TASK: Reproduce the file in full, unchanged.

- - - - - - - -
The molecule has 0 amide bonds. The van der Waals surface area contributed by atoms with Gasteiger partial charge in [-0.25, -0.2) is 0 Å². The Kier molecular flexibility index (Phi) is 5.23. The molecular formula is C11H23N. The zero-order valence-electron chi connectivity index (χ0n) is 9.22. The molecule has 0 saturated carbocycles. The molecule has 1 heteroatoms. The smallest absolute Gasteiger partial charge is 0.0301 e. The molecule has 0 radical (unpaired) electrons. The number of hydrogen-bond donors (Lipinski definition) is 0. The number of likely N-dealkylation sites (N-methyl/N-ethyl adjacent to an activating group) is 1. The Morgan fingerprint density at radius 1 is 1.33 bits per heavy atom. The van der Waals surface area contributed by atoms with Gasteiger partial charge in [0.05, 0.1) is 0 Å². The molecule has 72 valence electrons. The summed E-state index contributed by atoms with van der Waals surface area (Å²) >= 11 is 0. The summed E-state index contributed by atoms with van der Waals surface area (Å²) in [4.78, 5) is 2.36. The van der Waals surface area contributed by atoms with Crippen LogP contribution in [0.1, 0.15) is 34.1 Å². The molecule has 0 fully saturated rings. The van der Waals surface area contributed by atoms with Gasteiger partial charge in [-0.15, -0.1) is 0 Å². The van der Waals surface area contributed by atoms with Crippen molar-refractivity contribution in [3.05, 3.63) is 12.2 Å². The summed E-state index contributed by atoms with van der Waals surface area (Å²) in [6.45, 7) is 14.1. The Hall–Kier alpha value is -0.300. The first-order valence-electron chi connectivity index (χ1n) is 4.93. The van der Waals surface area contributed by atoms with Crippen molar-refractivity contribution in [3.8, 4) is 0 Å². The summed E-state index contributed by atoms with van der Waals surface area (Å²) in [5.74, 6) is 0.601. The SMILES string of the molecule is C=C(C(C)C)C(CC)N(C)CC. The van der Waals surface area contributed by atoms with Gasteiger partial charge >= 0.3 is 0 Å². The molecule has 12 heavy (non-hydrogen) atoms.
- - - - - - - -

The molecule has 0 amide bonds. The van der Waals surface area contributed by atoms with Gasteiger partial charge in [-0.25, -0.2) is 0 Å². The Kier molecular flexibility index (Phi) is 5.23. The molecular formula is C11H23N. The zero-order valence-electron chi connectivity index (χ0n) is 9.22. The molecule has 0 saturated carbocycles. The molecule has 1 heteroatoms. The smallest absolute Gasteiger partial charge is 0.0301 e. The molecule has 0 radical (unpaired) electrons. The number of hydrogen-bond donors (Lipinski definition) is 0. The number of likely N-dealkylation sites (N-methyl/N-ethyl adjacent to an activating group) is 1. The Morgan fingerprint density at radius 1 is 1.33 bits per heavy atom. The van der Waals surface area contributed by atoms with Gasteiger partial charge in [0.05, 0.1) is 0 Å². The molecule has 72 valence electrons. The summed E-state index contributed by atoms with van der Waals surface area (Å²) >= 11 is 0. The summed E-state index contributed by atoms with van der Waals surface area (Å²) in [4.78, 5) is 2.36. The van der Waals surface area contributed by atoms with Crippen LogP contribution in [0.1, 0.15) is 34.1 Å². The molecule has 0 fully saturated rings. The van der Waals surface area contributed by atoms with Gasteiger partial charge in [-0.15, -0.1) is 0 Å². The van der Waals surface area contributed by atoms with Crippen molar-refractivity contribution in [3.05, 3.63) is 12.2 Å². The summed E-state index contributed by atoms with van der Waals surface area (Å²) in [6.45, 7) is 14.1. The Hall–Kier alpha value is -0.300. The first-order valence-electron chi connectivity index (χ1n) is 4.93. The van der Waals surface area contributed by atoms with Crippen molar-refractivity contribution in [3.8, 4) is 0 Å². The summed E-state index contributed by atoms with van der Waals surface area (Å²) in [5.74, 6) is 0.601. The SMILES string of the molecule is C=C(C(C)C)C(CC)N(C)CC. The van der Waals surface area contributed by atoms with Gasteiger partial charge >= 0.3 is 0 Å². The molecule has 12 heavy (non-hydrogen) atoms.